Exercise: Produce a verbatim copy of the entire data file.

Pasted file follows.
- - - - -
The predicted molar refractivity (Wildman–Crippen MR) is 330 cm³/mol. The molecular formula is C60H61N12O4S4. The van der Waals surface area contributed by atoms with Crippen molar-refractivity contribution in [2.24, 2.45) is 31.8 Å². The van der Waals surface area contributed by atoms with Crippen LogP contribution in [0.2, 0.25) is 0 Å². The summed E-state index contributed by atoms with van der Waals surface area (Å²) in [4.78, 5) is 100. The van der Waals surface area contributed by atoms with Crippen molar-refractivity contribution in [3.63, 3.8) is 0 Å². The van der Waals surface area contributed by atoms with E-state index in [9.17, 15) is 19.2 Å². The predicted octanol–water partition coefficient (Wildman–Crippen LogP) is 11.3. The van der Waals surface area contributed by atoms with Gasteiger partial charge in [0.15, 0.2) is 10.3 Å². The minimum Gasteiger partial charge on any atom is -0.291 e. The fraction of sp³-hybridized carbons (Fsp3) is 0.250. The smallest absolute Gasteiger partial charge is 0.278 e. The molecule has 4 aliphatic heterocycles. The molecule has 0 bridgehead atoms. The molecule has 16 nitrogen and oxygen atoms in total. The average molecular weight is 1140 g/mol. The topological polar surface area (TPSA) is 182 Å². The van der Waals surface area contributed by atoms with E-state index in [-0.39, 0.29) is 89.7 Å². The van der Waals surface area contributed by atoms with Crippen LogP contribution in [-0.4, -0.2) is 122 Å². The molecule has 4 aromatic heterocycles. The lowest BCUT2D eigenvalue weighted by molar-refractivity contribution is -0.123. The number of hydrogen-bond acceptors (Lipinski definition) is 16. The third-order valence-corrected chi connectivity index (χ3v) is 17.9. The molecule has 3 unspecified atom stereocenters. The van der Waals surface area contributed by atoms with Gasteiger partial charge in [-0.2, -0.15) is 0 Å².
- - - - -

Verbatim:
The predicted molar refractivity (Wildman–Crippen MR) is 330 cm³/mol. The molecular formula is C60H61N12O4S4. The van der Waals surface area contributed by atoms with Crippen molar-refractivity contribution in [2.24, 2.45) is 31.8 Å². The van der Waals surface area contributed by atoms with Crippen LogP contribution in [0.2, 0.25) is 0 Å². The summed E-state index contributed by atoms with van der Waals surface area (Å²) in [4.78, 5) is 100. The van der Waals surface area contributed by atoms with Crippen molar-refractivity contribution in [3.63, 3.8) is 0 Å². The van der Waals surface area contributed by atoms with E-state index in [9.17, 15) is 19.2 Å². The predicted octanol–water partition coefficient (Wildman–Crippen LogP) is 11.3. The van der Waals surface area contributed by atoms with Gasteiger partial charge in [0.15, 0.2) is 10.3 Å². The minimum Gasteiger partial charge on any atom is -0.291 e. The fraction of sp³-hybridized carbons (Fsp3) is 0.250. The smallest absolute Gasteiger partial charge is 0.278 e. The molecule has 4 aliphatic heterocycles. The molecule has 0 bridgehead atoms. The molecule has 16 nitrogen and oxygen atoms in total. The average molecular weight is 1140 g/mol. The topological polar surface area (TPSA) is 182 Å². The van der Waals surface area contributed by atoms with E-state index in [-0.39, 0.29) is 89.7 Å². The van der Waals surface area contributed by atoms with Crippen LogP contribution in [-0.4, -0.2) is 122 Å². The molecule has 4 aromatic heterocycles. The lowest BCUT2D eigenvalue weighted by molar-refractivity contribution is -0.123. The number of hydrogen-bond acceptors (Lipinski definition) is 16. The third-order valence-corrected chi connectivity index (χ3v) is 17.9. The molecule has 3 unspecified atom stereocenters. The van der Waals surface area contributed by atoms with Gasteiger partial charge in [-0.2, -0.15) is 0 Å².